Ahead of each presidential election, uncertainty leads many to worry about the stock market and the possible effects on their own earnings. But in spite of this cyclical anxiety, you may be surprised to learn that, historically, elections have little effect on the market.
Since 1833, according to The Stock Trader’s Almanac, the Dow Jones Industrial Average has gained an average of 10.4% in the year before a presidential election and gained an average of nearly 6% during an election year. The first and second years of a presidential term, however, see average gains of 2.5% and 4.2%, respectively. These are modest but positive results.
That’s not the only surprising thing about the market during an election season:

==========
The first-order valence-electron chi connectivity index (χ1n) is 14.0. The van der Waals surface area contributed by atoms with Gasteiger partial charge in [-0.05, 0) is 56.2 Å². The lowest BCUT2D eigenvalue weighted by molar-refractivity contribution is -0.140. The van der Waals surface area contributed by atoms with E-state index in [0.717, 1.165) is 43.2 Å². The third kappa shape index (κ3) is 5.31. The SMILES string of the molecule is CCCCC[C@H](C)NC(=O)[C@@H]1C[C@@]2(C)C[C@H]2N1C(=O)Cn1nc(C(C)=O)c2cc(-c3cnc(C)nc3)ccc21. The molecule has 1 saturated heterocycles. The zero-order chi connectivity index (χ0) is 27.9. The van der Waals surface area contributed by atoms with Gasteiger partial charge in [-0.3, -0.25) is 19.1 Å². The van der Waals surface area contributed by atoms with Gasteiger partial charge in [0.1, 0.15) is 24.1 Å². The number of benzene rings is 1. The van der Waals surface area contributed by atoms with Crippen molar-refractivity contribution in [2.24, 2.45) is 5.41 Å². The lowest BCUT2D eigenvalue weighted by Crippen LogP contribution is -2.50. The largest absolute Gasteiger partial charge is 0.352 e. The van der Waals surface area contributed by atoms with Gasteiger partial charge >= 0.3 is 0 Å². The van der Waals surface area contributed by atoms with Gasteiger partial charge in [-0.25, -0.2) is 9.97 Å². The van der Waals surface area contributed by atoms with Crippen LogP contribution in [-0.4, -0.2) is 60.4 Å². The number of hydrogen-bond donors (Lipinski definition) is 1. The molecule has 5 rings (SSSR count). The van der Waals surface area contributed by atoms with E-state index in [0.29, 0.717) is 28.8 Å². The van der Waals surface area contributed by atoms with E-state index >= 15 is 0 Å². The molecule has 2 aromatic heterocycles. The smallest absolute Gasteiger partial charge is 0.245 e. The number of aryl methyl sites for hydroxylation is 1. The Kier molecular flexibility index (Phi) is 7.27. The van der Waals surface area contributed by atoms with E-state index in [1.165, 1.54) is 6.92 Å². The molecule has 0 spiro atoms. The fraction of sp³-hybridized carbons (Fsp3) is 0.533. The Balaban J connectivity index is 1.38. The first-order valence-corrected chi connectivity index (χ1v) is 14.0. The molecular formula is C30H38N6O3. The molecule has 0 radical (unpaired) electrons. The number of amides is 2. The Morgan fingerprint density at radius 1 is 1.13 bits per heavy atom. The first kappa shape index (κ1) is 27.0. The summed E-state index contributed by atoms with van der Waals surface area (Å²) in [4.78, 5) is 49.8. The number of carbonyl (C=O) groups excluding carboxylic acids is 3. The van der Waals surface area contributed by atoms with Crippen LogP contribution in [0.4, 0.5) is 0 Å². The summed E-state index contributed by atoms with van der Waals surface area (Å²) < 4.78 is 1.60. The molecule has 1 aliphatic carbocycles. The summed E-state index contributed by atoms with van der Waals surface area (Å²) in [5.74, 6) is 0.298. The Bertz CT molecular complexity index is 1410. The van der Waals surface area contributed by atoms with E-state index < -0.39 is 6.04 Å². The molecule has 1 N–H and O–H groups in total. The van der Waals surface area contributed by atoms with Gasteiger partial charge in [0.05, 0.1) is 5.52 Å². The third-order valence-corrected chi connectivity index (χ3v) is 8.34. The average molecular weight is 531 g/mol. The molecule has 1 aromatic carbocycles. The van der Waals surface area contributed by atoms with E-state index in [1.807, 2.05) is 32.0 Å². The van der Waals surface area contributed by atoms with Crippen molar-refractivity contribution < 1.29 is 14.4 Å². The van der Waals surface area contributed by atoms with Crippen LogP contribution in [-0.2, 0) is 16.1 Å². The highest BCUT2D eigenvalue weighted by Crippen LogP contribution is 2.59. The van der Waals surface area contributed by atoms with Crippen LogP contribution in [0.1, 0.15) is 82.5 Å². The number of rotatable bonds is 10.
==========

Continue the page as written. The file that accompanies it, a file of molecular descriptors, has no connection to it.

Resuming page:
The winning party may not matter. Regardless of politics, the market tends to experience greater returns due to normal variations rather than which party wins the White House.
Government gridlock may not lead to market growth. InvesTech research has shown the S&P 500 stock index gains an average of 16.9% when one party controls the White House and both houses of Congress. By contrast, the stock index historically only gains an average of 5.5% when the houses of Congress are divided.
The market may predict election results. As evidenced by election trends since 1928, if the stock market is up during the three months before an election, the incumbent party will typically remain in power. But if the market is down during that time period, the other party will typically take control.
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